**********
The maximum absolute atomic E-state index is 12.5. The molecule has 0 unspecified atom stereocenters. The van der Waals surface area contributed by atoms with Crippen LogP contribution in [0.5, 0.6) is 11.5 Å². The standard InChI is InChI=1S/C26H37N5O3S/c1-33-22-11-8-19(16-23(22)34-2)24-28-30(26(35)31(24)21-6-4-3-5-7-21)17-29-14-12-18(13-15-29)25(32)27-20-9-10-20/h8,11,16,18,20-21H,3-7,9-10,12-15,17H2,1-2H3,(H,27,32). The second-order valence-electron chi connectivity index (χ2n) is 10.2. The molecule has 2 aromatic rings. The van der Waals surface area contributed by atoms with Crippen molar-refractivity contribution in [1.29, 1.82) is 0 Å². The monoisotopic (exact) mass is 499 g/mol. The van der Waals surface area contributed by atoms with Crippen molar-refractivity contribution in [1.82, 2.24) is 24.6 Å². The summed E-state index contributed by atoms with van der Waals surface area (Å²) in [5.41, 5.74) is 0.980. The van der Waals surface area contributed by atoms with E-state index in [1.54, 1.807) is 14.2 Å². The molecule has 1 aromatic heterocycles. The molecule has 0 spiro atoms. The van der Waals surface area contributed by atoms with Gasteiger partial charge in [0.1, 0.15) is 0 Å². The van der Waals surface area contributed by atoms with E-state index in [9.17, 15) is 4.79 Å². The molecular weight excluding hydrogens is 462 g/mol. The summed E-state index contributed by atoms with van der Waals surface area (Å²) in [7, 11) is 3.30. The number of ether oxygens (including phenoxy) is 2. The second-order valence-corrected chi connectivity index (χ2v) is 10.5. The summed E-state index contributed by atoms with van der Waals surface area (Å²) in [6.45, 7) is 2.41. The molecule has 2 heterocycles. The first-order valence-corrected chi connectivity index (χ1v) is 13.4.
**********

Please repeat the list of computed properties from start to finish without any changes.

The maximum absolute atomic E-state index is 12.5. The molecule has 0 unspecified atom stereocenters. The van der Waals surface area contributed by atoms with Crippen LogP contribution in [0.5, 0.6) is 11.5 Å². The standard InChI is InChI=1S/C26H37N5O3S/c1-33-22-11-8-19(16-23(22)34-2)24-28-30(26(35)31(24)21-6-4-3-5-7-21)17-29-14-12-18(13-15-29)25(32)27-20-9-10-20/h8,11,16,18,20-21H,3-7,9-10,12-15,17H2,1-2H3,(H,27,32). The second-order valence-electron chi connectivity index (χ2n) is 10.2. The molecule has 2 aromatic rings. The van der Waals surface area contributed by atoms with Crippen molar-refractivity contribution in [1.29, 1.82) is 0 Å². The monoisotopic (exact) mass is 499 g/mol. The van der Waals surface area contributed by atoms with Crippen molar-refractivity contribution in [1.82, 2.24) is 24.6 Å². The summed E-state index contributed by atoms with van der Waals surface area (Å²) in [5.41, 5.74) is 0.980. The van der Waals surface area contributed by atoms with E-state index in [1.54, 1.807) is 14.2 Å². The molecule has 1 aromatic heterocycles. The molecule has 0 spiro atoms. The van der Waals surface area contributed by atoms with Gasteiger partial charge in [0.1, 0.15) is 0 Å². The van der Waals surface area contributed by atoms with E-state index in [9.17, 15) is 4.79 Å². The molecular weight excluding hydrogens is 462 g/mol. The summed E-state index contributed by atoms with van der Waals surface area (Å²) in [7, 11) is 3.30. The number of ether oxygens (including phenoxy) is 2. The second-order valence-corrected chi connectivity index (χ2v) is 10.5. The summed E-state index contributed by atoms with van der Waals surface area (Å²) in [6.45, 7) is 2.41. The molecule has 2 heterocycles. The first-order valence-corrected chi connectivity index (χ1v) is 13.4.